All eyes on Joe: Not that Joe. I mean Democratic Senator Joe Manchin of West Virginia. He’s “the most powerful person in US energy policy right now,” said Ed Crooks, Vice-Chairman of Americas at Wood Mackenzie.
Of all Democratic Senators, he appears most likely to oppose legislation that constricts the fossil-fuel industry, experts told me.
The high-profile fight to open up the Arctic National Wildlife Refuge to oil drilling appears set for a rather anticlimactic ending.
The news: After a three-year push by the Trump administration to allow oil companies to drill in ANWR – considered to be the largest remaining swath of wilderness, and likely home to a huge amount of oil – leases for acreage in the refuge finally went up for sale. But there were just three bidders … one of which was the state of Alaska.
Oh, and half of the available leases had no takers at all.
You may remember that a big reason for opening up the refuge was the revenue these leases could raise. Now it appears they could net as little as $15 million.
Amid a global pandemic and a historic oil market collapse, clean-energy stocks casually soared. The ECO index, a benchmark for clean energy, grew last year by a stunning 203%, according to Raymond James.
For comparison, the S&P 500 grew by 16%, while the E&P Index (including companies that find and extract oil and gas) fell by 38%, per Raymond James.
This year: It’s already looking up, thanks to a Democratic takeover of the Senate and a late-2020 relief bill that included all kinds of goodies for clean energy. This year it’s already up about 20%. (The S&P is up 3%).
For investors: Analysts are predicting another good year for the sector and sharing their top picks.
Ps. I went cross-country skiing on New Year’s Day and discovered it’s not as boring as skiing on a flat surface sounds. I also discovered that it’s a great workout because I woke up cocooned by sore muscles.
A plane that President Donald Trump sometimes uses is scheduled to land in Scotland the day before Joe Biden’s inauguration, a Scottish newspaper reported.
The Sunday Post reported that the US military plane is scheduled to land at Prestwick Airport, near Trump’s Turnberry golf resort, on January 19.
Multiple reports have suggested that Trump is planning to skip Biden’s inauguration to host a rival, attention-grabbing event at the same time.
However, a White House spokesman, Judd Deere, told Insider the president has “no plans” to visit Scotland adding: “anonymous sources who claim to know what the President is or is not considering have no idea. When President Trump has an announcement about his plans for Jan. 20 he will let you know.”
The White House has denied that President Donald Trump will fly to Scotland for Joe Biden’s inauguration following a report that a US military plane the president sometimes uses is scheduled to land in the country the day before the event.
The Sunday Post, a weekly Scottish newspaper, reported that a US military Boeing 757 was scheduled to land at Prestwick Airport – near the president’s Turnberry golf resort – on January 19, one day before Biden’s inauguration in Washington, DC. The report fueled speculation that the president plans to leave the US for his luxury Scottish golf resort rather than attend Biden’s inauguration.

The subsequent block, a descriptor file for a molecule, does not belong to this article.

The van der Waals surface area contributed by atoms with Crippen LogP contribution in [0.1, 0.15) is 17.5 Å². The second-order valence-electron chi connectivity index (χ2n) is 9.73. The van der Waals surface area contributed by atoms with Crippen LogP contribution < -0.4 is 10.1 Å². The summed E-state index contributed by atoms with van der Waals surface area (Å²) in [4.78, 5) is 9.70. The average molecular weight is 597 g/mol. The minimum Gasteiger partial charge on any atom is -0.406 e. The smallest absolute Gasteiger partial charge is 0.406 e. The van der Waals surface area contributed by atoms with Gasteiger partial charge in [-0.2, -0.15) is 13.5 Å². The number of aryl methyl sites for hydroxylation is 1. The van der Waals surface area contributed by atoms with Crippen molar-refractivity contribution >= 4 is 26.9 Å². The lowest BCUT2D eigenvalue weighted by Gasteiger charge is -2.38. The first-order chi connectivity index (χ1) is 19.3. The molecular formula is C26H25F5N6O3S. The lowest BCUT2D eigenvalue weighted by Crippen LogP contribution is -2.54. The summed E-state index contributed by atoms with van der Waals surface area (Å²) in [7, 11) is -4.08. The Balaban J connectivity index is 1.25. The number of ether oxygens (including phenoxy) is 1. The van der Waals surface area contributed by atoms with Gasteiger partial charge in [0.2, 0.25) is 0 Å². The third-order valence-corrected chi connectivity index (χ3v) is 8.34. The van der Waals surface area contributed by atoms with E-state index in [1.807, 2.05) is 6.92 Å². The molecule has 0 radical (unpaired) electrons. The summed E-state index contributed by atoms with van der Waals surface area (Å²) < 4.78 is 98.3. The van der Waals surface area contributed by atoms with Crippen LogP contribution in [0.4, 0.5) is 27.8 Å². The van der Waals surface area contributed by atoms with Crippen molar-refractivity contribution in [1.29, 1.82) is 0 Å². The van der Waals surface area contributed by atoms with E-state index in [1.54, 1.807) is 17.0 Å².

While White House spokesperson Judd Deere initially said Trump was not ready to announce his plans for January 20, White House press secretary Kayleigh McEnany later told Business Insider: “This is not accurate. President Trump has no plans to travel to Scotland.”
“We are not allowing people to come into Scotland, and that would apply to him just as it applies to anybody else,” Sturgeon told Scottish reporters on Tuesday. “And coming in to play golf is not what I would consider to be an essential purpose.”
The president has used the plane on previous trips abroad, though a source at the airport told the newspaper it is more frequently used by the vice president or the first lady.
A White House spokesman, Judd Deere, told Business Insider on Tuesday morning: “Anonymous sources who claim to know what the President is or is not considering have no idea. When President Trump has an announcement about his plans for Jan. 20 he will let you know.”
Sources at Prestwick Airport told The Post that US surveillance aircraft had flown above Turnberry in recent weeks, adding to speculation about a presidential visit.
Reports have suggested that Trump, who has refused to acknowledge Biden’s election victory and has claimed without evidence that the election was rigged against him, is planning to skip Biden’s inauguration.
Even if he does not travel to Scotland, he could be planning attempt to host a rival, attention-grabbing event at the same time. That could complicate several things, including the transfer of the so-called nuclear football, a suitcase giving the president the means to conduct a nuclear strike.
Axios reported in December that Trump was considering a plan to fly in Air Force One to Florida, then address supporters at a rally held at the same time as Biden’s inauguration.
And NBC News reported that Trump was considering announcing a presidential run in 2024 on Inauguration Day.
Prestwick Airport did not immediately respond to Business Insider’s request for comment.